The story involves a low-level bureaucrat's growing desire to escape the hellishly oppressive routine and stability of his station in life, leading to a conclusion so bleak that Universal, who released the film in the US, prepared an alternate version of the film with a more upbeat ending. Thankfully, Gilliam's version was eventually released to much deserving acclaim.
As a satire, it's exceptionally sharp, offering a biting commentary on conformity, commercialism, bureaucracy, state security, and big government, combined with gross-out humor and sight gags -- a Kafkaesque tale imbued with a Pythonesque comic sensibility. What is most impressive is how well Gilliam -- who co-wrote the film with Charles McKeown and Tom Stoppard -- maintains the tone while deftly veering between the brilliant moments of comedy and truly terrifying images of torture, terrorism and gore.
The production design by Norman Garwood creates a screen city that is at once claustrophobic and seemingly endless in its sprawl, reminiscent of similarly stylized and expressive cities in films like BLADE RUNNER, METROPOLIS and SUNRISE. Gilliam also creates a disorienting time slip in filling this futuristic world with anachronistically quaint technology, costumes, and moving images (The Marx Bros.' creaky first film, THE COCOANUTS, is seen playing on TV toward the beginning). The atmosphere is enhanced by a soundtrack, scored by Michael Kamen, consisting largely of variations of Ary Barroso's evocative and haunting title song.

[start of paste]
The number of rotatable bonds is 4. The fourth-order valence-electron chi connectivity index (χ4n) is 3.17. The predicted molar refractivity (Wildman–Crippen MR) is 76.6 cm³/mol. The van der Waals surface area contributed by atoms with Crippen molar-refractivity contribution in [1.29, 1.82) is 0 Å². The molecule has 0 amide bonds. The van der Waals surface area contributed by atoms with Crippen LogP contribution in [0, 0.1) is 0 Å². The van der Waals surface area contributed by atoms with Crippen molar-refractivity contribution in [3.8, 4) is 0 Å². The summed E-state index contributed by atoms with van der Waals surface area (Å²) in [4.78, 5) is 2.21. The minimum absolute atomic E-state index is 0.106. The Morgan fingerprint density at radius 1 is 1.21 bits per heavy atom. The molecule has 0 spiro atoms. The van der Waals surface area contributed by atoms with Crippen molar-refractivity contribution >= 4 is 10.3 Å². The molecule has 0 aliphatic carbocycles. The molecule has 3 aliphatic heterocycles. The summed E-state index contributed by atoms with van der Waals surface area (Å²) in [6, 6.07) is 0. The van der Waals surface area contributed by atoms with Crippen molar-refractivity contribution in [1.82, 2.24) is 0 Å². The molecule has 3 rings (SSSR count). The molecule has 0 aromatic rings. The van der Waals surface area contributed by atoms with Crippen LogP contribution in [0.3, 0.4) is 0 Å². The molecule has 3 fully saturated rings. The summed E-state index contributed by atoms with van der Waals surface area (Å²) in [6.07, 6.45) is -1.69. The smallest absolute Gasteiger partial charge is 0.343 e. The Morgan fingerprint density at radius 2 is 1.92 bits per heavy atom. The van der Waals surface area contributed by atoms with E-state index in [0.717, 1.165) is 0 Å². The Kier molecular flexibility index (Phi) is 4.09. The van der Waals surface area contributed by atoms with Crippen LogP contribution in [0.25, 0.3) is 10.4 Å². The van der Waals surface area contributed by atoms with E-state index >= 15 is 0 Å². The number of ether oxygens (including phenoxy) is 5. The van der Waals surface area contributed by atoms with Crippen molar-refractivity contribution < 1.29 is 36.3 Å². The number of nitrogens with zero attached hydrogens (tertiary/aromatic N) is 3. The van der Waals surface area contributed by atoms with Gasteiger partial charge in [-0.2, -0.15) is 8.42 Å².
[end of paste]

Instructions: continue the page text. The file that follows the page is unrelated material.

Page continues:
Jonathan Pryce and Kim Greist give fine performances as the ill-fated protagonists, and are ably supported by such greats as Robert De Niro, Bob Hoskins, Michael Palin, Ian Holm and Jim Broadbent, all of whom create vivid characters that stand out among Gilliam's overwhelming screen world.